- November 17, 2011
- From the Team
Yesterday several well-respected LRA scholars wrote an in-depth analysis in Foreign Affairs of President Obama’s decision to deploy US advisers to LRA-affected areas. In it they raise several concerns about that decision, many of which we agree with. For instance, we’ve been vocal on the fact that apprehending or killing Kony is not a silver bullet that will bring lasting peace. We’d also agree the US-supported, Ugandan-led Operation Lightning Thunder attack on the LRA in December 2008 was poorly planned and unforgivably failed to prevent massive LRA reprisal attacks on innocent civilians.
All told, we have tremendous respect for the authors and the decades of experience they have between them on this issue. However, this particular piece contained several misleading claims and factual inaccuracies, including some leveled directly at Resolve. We feel it’s important to set the record straight in the interests of continuing the dialogue that the President’s decision has generated over the past few weeks.
Below are a few quotes pulled from the article, and our responses:
1. “Among the most influential of advocacy groups focusing specifically on the LRA are the Enough project, the Resolve campaign, the Canadian-based group GuluWalk, and the media-oriented group Invisible Children. Older agencies, from Human Rights Watch to World Vision, have also been involved. In their campaigns, such organizations have manipulated facts for strategic purposes, exaggerating the scale of LRA abductions and murders and emphasizing the LRA’s use of innocent children as soldiers, and portraying Kony — a brutal man, to be sure — as uniquely awful, a Kurtz-like embodiment of evil.”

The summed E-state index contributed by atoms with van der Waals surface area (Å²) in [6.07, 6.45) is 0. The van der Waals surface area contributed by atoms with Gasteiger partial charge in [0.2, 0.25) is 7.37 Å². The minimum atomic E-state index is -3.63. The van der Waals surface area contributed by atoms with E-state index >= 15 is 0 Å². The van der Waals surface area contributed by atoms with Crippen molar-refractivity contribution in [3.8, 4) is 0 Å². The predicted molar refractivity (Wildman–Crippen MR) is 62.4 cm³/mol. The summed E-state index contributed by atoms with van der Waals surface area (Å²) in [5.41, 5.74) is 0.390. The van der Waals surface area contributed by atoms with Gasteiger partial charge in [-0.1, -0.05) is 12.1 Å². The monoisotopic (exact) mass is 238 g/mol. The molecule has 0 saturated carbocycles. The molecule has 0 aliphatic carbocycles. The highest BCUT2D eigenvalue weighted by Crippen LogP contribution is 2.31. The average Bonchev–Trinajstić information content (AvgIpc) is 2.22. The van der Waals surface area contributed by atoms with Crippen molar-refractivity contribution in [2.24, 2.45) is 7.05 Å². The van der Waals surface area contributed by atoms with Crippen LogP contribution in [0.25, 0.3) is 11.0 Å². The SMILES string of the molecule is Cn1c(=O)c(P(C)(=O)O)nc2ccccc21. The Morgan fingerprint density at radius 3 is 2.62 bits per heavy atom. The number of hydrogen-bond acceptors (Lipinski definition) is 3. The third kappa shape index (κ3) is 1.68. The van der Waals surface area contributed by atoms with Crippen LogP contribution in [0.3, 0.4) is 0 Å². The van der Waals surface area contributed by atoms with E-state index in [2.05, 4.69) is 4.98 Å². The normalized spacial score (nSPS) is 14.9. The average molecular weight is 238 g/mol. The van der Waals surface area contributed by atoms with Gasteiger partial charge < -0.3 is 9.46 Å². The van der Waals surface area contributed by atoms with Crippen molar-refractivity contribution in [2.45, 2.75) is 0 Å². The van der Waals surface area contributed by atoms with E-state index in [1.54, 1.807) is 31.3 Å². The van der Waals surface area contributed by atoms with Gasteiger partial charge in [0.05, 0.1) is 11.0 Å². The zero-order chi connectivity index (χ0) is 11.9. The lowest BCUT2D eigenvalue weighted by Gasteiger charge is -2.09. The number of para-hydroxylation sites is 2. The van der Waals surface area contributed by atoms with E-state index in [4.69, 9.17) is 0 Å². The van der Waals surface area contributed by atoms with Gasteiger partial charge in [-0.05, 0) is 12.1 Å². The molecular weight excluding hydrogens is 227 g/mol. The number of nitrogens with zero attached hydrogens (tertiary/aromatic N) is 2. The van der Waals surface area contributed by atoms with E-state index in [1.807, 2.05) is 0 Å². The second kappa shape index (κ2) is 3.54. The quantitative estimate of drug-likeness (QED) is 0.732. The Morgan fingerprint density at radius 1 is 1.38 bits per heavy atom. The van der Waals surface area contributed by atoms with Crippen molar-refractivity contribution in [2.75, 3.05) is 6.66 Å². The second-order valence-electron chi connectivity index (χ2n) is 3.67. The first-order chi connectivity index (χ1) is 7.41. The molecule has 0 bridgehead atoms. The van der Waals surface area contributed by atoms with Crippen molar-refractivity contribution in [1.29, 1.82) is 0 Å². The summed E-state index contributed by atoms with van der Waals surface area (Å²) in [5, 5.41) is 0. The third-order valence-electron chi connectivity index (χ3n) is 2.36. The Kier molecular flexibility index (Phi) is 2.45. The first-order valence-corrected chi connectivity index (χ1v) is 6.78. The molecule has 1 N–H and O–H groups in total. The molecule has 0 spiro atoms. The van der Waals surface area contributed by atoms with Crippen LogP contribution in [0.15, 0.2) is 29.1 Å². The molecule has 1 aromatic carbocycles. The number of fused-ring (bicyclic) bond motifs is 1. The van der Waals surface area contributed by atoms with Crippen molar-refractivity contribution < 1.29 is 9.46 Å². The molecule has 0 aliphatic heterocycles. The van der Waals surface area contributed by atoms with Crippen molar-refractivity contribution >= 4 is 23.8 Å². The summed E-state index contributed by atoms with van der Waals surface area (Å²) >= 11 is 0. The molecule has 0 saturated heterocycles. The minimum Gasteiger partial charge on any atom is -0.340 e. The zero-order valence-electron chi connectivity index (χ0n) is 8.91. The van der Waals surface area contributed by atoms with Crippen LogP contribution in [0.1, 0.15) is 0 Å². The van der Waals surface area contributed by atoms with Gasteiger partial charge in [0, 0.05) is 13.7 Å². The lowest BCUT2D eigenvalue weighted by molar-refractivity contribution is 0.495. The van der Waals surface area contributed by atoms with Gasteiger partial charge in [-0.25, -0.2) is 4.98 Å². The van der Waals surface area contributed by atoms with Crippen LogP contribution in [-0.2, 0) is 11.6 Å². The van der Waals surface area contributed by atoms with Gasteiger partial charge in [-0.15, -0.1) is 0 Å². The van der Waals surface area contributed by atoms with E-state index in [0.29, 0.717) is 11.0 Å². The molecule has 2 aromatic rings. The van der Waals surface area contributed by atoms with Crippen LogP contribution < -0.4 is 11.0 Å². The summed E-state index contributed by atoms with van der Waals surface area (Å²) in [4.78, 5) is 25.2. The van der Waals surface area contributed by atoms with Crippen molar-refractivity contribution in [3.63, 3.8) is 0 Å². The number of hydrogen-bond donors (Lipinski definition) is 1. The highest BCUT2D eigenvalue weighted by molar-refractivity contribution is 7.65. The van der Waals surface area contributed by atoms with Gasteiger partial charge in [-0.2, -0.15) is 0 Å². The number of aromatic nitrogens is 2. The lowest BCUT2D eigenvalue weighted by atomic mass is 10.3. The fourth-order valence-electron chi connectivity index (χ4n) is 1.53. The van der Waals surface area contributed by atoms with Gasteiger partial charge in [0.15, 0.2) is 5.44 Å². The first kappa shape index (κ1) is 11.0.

Accusing Resolve of “manipulating facts” and “exaggerating the scale of LRA abductions and murders” is a serious charge, and this claim is published with no accompanying substantiation. We’ve done our utmost to ensure we stick to the facts, because our credibility in the eyes of grassroots activists, policymakers, and LRA-affected communities is our most important asset. We’ve encouraged the authors to get specific with their claims, and we’ll gladly continue the conversation from there if they do.
2. “During the past decade, U.S.-based activists concerned about the LRA have successfully, if quietly, pressured the George W. Bush and Obama administrations to take a side in the fight between the LRA and the Ugandan government.” …… “They rarely refer to the Ugandan atrocities or those of Sudan’s People’s Liberation Army, such as attacks against civilians or looting of civilian homes and businesses, or the complicated regional politics fueling the conflict.”
We strongly dispute the claim that Resolve has “sided” with the Ugandan government or “rarely” refers to Ugandan atrocities. The need for the US to respond to atrocities by the Ugandan government was a central pillar of our advocacy efforts during the Juba peace talks, and we continue to help lead efforts inside the Beltway to draw attention to and condemn abuses by Ugandan security forces. Check out a few of our press releases, blogs, and Resolve–initiated civil society letters as just a few examples. We are also one of the few groups that has done field research in currently–affected LRA areas and documented reports of Ugandan military abuses there, and we continue to urge US officials, publicly and privately, to address such concerns. As for ignoring regional politics… check out our last few blogs or our last major policy report as two examples of our continued attention to these dynamics.
3. “Thanks to the efforts of those organizations, in 2004 U.S. President George W. Bush placed the LRA on the U.S. Terrorist Exclusion List, a list of groups involved in “terrorist activity” whose members are banned from entering the country.”
Neither Resolve nor the Enough Project existed in 2004, and Invisible Children was just launching their first documentary and not engaged in the political advocacy scene yet.